» Flex-play priority one for rural telcos
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Flex-play priority one for rural telcos
By Sarah Reedy

Jun 17, 2008 12:00 AM


While the traditional concept of quad play as the bundle of voice, data, Internet and wireless offerings is often the simplest way to define it, for independent telecom service providers operating in rural markets, the flex play is usually always more important. Adding additional revenue-generating services is often the most feasible and profitable path to take, according to a panel of industry vendors speaking Monday at Telephony’s Insights conference.

In the panel session, “Is the Quad Play Your Future,” moderator Bernie Arnason, managing partner and founder of Pivot Media, asked panelists what the quad play means to their independent telco customers. The consensus was that most are more focused on their ability to take different media and features like video-on-demand, calendar and contract sharing and integrate it into one service offering.

“Quad play is a metaphor, whether its four or 12 services, it is about how to generate revenues and keep businesses going as the communications environment continues to evolve,” said Russ Sharer, vice president of marketing at access infrastructure provider Occam Networks. “The ability to add additional services drives this.”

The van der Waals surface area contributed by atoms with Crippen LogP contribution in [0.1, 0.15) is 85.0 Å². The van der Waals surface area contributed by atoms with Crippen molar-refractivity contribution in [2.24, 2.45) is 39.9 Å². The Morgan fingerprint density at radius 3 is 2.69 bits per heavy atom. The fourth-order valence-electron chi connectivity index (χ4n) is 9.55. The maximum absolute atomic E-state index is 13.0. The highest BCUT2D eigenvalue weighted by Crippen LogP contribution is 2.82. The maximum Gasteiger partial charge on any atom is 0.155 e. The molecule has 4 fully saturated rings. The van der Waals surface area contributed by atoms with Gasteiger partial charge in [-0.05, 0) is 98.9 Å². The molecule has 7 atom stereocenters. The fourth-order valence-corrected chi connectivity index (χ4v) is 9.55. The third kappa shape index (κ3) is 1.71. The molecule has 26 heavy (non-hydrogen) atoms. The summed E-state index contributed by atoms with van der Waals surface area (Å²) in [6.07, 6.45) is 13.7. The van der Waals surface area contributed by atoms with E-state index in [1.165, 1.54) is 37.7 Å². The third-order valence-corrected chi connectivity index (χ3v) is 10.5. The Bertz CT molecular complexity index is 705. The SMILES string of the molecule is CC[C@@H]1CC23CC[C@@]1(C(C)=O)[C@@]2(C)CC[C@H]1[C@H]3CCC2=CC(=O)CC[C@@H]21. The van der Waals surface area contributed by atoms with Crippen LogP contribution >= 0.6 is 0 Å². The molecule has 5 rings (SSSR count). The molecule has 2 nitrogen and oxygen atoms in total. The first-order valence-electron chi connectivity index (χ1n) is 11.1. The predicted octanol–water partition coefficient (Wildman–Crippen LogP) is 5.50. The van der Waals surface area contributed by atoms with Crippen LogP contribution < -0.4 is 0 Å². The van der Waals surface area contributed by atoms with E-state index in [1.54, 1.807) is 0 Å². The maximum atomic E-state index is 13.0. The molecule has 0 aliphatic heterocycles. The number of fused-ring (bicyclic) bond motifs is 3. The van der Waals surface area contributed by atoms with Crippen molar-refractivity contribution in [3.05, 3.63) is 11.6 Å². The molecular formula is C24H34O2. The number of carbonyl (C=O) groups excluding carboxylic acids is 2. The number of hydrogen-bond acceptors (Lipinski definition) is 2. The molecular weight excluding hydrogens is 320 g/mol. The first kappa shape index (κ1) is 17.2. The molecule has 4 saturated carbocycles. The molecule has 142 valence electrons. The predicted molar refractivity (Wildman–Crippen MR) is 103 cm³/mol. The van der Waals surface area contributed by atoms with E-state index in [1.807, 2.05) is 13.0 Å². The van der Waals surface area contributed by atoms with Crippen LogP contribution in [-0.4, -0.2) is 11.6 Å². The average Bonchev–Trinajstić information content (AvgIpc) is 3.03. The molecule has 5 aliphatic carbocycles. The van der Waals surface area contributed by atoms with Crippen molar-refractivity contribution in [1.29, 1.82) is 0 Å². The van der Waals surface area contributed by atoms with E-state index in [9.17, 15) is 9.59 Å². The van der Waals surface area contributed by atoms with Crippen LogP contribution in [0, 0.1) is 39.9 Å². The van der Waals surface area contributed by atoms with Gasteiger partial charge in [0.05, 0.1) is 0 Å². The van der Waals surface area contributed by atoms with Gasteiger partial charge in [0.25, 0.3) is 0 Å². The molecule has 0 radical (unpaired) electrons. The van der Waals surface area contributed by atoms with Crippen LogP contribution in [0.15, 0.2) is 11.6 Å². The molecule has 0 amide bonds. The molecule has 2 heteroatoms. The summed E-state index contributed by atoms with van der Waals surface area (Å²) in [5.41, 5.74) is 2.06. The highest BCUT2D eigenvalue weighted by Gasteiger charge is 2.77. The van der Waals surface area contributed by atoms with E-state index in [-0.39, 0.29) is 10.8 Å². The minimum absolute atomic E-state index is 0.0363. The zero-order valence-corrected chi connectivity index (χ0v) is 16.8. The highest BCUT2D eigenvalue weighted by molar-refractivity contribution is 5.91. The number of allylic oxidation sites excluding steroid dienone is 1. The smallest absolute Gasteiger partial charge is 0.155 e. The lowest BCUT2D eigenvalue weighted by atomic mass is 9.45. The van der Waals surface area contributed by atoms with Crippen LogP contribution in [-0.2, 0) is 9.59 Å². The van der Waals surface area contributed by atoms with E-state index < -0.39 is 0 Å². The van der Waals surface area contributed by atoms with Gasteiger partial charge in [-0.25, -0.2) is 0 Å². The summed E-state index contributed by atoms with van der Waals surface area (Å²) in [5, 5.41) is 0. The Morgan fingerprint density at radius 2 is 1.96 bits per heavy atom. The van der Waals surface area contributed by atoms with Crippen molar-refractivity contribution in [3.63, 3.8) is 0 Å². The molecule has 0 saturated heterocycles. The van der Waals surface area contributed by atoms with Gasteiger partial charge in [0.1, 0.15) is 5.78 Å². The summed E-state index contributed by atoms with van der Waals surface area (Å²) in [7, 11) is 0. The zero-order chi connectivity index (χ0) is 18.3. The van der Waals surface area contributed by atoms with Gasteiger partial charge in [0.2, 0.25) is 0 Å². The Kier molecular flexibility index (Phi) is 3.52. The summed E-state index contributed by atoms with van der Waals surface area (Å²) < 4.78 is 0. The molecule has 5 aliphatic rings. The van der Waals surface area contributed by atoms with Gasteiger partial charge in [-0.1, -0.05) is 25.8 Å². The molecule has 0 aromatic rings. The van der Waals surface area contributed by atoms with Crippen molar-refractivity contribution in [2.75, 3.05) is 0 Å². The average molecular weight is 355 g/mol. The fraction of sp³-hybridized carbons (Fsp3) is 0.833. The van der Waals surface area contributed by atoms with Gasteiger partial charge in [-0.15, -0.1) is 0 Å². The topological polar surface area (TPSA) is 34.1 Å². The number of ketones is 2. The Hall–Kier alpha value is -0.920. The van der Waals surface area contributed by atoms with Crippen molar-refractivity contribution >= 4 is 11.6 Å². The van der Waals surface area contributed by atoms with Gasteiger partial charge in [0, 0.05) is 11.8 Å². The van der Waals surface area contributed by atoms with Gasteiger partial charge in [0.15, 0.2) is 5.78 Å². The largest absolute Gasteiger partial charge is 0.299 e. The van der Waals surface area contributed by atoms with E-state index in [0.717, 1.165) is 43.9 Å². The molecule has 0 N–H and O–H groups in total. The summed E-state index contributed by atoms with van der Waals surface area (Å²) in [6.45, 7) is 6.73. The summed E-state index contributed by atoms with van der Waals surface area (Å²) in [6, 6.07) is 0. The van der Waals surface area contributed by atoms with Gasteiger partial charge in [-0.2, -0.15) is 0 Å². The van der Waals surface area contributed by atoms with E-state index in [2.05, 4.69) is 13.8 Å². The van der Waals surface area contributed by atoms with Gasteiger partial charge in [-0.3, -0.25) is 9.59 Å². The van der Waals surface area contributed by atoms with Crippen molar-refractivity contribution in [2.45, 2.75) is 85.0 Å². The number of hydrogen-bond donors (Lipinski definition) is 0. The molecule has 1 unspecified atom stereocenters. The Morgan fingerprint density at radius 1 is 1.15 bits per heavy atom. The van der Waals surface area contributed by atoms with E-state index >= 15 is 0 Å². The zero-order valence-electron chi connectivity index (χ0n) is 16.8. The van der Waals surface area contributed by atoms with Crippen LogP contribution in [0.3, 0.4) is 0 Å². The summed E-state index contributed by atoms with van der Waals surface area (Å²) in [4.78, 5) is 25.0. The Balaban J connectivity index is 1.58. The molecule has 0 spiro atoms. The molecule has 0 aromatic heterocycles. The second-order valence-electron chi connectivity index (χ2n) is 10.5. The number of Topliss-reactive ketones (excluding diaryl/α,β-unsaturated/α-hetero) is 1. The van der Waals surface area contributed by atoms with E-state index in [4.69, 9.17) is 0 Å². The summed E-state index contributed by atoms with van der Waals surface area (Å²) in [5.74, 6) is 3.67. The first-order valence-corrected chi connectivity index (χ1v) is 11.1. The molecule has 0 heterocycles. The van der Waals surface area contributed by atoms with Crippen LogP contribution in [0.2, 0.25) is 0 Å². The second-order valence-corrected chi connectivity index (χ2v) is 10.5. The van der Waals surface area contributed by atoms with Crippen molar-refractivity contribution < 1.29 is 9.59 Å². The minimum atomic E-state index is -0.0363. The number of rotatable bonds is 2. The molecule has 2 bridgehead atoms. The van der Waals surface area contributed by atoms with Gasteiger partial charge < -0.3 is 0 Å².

As is the case in many rural areas, IPTV is not always an option. Offering a wireless service may not be realistic either, according to Shannon Aylesworth, sales director of major accounts at multi-service edge router company Redback Networks. “It is reflective of where AT&T, Verizon and other customers are going to get incremental revenue,” she said. “AT&T and Verizon have staked their claim in launching full broadband and going after video, gaming and interlinking with those applications.”

Diane Smith, president of rural IPTV services provider Avail Media, agreed that a rural telco’s biggest fear is that when a new customer moves into town with their wireless plan already in place, the first call they will make is to the cable company. In telco’s quest to become first of mind, it’s the broadband services that will make or break them.

“Today, anyone building a fiber-optic network with the demand you support RF technology should just go somewhere else,” Sharer added. “If cable companies want to do broadband, they will do it better than the telcos,” he said, concluding that telcos should go after high-speed broadband services.

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